Himachal Pradesh’s vulnerability to Floods and Landslides increasing

There is an urgent need for more ecologically protective policies instead of mindless development projects that eventually end up threatening people’s lives

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Following excessive rain in many parts of Himachal Pradesh on August 20, flash floods as well as landslides have been reported from many areas, showing how the situation is deteriorating rapidly.

In a particularly sad incident, 8 members of a single family in Gauhar ke Kashan village died after being buried under their collapsed house. In the same district nearly 900 students and their teachers who had gathered in Mandi district for a sports event were trapped for some time due to a flash flood, spreading a lot of anxiety. Nearly 27 persons died in various incidents, while some others were injured or missing. Several hundreds were rescued, or had a narrow escape. In Bariara village of Nurpur area, several houses developed cracks and had to be deserted.

The Chakki railway bridge on the Pathankot-Jogindernagar narrow gauge railway track has collapsed. This was a known danger zone, as repair of pillars had been taken up in recent times, but the more extensive repair or reconstruction work needed was not taken up. The Pathankot-Mandi highway also suffered extensive damage. Indiscriminate construction and road cutting has led to the creation or aggravation of many permanent landslide zones here and the situation worsens at the time of heavy rains.

Other reports say that those who had suffered serious harm in earlier flash floods and landslides during this monsoon season have not been rehabilitated properly yet. To give an example, flash floods had caused extensive damage in Karpat village of Lahaul and Spiti district in the last week of July this year (as well as earlier in 2017). Fearing more harm from floods, they have to start living in tents some distance away. More recently they have sent a strong plea to the administration for rehabilitation at a safer place.

The cumulative impact of several such disasters has led to a situation in which a large number of families have been devastated over the years and another significant number live with increasing fear in danger zones. A recent report by the state government has stated that Himachal Pradesh is vulnerable to 25 out of 33 hazards identified by the Government of India. Overall, the districts of Chamba, Kinnaur and Kullu, as well as parts of Kangra and Shimla fall in the ‘very high’ vulnerable status.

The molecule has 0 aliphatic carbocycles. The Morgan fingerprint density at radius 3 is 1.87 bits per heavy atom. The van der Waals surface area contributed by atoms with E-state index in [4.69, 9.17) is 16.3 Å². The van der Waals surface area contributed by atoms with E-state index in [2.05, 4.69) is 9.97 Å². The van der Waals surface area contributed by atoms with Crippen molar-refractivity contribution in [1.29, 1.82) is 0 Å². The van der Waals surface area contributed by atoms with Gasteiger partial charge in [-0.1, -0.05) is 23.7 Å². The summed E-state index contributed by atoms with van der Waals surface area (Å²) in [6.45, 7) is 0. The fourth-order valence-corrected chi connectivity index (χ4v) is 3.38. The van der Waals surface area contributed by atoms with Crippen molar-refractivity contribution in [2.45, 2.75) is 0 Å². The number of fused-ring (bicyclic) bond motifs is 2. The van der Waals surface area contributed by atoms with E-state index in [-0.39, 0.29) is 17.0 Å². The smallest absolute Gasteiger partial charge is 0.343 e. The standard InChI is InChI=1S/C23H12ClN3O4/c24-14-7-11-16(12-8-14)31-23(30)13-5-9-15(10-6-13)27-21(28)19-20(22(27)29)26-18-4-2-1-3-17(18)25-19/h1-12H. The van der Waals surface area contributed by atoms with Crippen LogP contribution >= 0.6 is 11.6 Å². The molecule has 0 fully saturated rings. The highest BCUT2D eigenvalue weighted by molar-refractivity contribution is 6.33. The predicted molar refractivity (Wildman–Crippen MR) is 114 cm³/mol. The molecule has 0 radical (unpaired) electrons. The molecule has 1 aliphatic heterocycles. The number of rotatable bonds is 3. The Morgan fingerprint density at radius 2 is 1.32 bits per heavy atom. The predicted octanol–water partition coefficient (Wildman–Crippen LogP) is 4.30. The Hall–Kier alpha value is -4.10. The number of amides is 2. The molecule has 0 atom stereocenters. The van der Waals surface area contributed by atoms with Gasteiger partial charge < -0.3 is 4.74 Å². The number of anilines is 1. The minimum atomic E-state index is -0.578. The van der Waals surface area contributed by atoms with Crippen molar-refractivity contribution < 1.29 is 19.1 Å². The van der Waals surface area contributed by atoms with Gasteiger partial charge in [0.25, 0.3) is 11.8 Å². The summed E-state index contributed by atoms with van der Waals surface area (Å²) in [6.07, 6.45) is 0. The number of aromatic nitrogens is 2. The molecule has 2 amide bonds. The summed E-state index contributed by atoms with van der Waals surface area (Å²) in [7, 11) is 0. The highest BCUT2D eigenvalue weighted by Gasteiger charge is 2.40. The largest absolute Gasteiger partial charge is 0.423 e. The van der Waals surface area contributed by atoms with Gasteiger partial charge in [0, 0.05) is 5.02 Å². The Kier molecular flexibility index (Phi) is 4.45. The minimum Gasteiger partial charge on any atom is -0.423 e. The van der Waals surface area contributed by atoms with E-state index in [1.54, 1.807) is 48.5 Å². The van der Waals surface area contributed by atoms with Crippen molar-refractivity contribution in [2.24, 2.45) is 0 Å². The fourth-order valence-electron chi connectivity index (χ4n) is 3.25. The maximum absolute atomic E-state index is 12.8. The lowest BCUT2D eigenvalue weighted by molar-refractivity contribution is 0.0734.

When looked at in the context of earthquakes, the districts of Kangra, Hamirpur and Mandi fall in the ‘very high’ vulnerability category.

In this context, the extent to which risks can be aggravated by the location of several hydro-electricity projects in high-risk areas and high seismicity areas has been frequently debated. There are several aspects of this debate. One aspect relates to the extent to which these structures are safe in areas with high seismic activity. Another aspect relates to the extent to which threats and risks increase in the course of the construction process, which frequently involves not just the use of heavy machinery but also often blasting work and serious problems relating to disposal of mounds of rubble. Another aspect of controversy relates to reservoir induced seismicity.

Have all these risks been taken care of while approving these projects? Given the sensitive ecology and fragile as well as complex (from the point of view of dam-construction) geological conditions of the region, is it really advisable to go ahead with several of the controversial hydro-electricity projects of the region?

Are these projects even desirable and viable in economic terms, given the long delays and cost overruns? A parliamentary committee on energy has reported recently that the 800 MW Parbati-II project, earlier billed at Rs. 3,900 crores (one crore=10 million), has a cost over-run of Rs. 5,400 crores, so that it is now estimated to cost Rs. 9,300 crores. Where is the guarantee that a project found viable at the cost of Rs. 3,900 crore is still viable following a 139% rise to Rs. 9300 crores?

Such questions can be raised also about the 100 MW Uhl-III which has experienced a 197% cost rise, or the Sawra Kaddu project which has experienced a cost rise of 111%.

In the case of several highway construction and highway widening projects, there have been many cases of indiscriminate cutting of slopes, excessive tree felling, unsafe practices of rubble disposal and other factors leading to the emergence of many more landslide zones as well as aggravation of the threat from floods.

Indiscriminate mining, particularly in and around rivers and water-sources for sand, has also led to increasing the threat from floods during rains (while at the same contributing to rapid depletion of water during the dry season).

These times of climate change are identified with several kinds of adverse weather situations, including concentration of rainfall in a few very heavy rain events. In such a situation there is need for more ecologically protective policies but the actual situation appears to be moving in the opposite direction. Therefore, there is a clear need for corrective actions in favor of an ecologically protective path which will also protect people from disasters.

*Views expressed are the author’s own. The writer is Honorary Convener, Campaign to Save Earth Now.

Other articles by Bharat Dogra:

Corporate tax cuts: Revenue lost could have funded important welfare projects

Himachal Pradesh: Apple growers continue protest over adverse impact of Big Business

80th Anniversary of Quit India Movement

Why the Struggle of Dhinkia Deserves Wide Support



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